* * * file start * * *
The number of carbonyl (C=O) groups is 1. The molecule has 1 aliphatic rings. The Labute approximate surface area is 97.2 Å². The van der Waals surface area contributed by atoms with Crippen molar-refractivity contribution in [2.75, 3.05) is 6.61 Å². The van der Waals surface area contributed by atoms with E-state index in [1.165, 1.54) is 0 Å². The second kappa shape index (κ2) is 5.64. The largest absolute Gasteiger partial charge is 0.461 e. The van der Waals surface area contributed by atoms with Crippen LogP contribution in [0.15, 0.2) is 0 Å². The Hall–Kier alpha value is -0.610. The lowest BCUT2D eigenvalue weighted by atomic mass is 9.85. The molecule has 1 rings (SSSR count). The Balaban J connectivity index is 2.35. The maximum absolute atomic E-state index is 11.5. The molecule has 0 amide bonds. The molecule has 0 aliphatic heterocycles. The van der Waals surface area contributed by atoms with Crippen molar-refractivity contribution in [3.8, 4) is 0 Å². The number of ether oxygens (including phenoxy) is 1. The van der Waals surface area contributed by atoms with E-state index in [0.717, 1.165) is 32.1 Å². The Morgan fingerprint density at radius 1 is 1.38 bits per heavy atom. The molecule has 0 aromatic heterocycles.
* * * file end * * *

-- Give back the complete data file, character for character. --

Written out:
The number of carbonyl (C=O) groups is 1. The molecule has 1 aliphatic rings. The Labute approximate surface area is 97.2 Å². The van der Waals surface area contributed by atoms with Crippen molar-refractivity contribution in [2.75, 3.05) is 6.61 Å². The van der Waals surface area contributed by atoms with E-state index in [1.165, 1.54) is 0 Å². The second kappa shape index (κ2) is 5.64. The largest absolute Gasteiger partial charge is 0.461 e. The van der Waals surface area contributed by atoms with Crippen LogP contribution in [0.15, 0.2) is 0 Å². The Hall–Kier alpha value is -0.610. The lowest BCUT2D eigenvalue weighted by atomic mass is 9.85. The molecule has 1 rings (SSSR count). The Balaban J connectivity index is 2.35. The maximum absolute atomic E-state index is 11.5. The molecule has 0 amide bonds. The molecule has 0 aliphatic heterocycles. The van der Waals surface area contributed by atoms with Crippen molar-refractivity contribution in [3.8, 4) is 0 Å². The number of ether oxygens (including phenoxy) is 1. The van der Waals surface area contributed by atoms with E-state index in [0.717, 1.165) is 32.1 Å². The Morgan fingerprint density at radius 1 is 1.38 bits per heavy atom. The molecule has 0 aromatic heterocycles.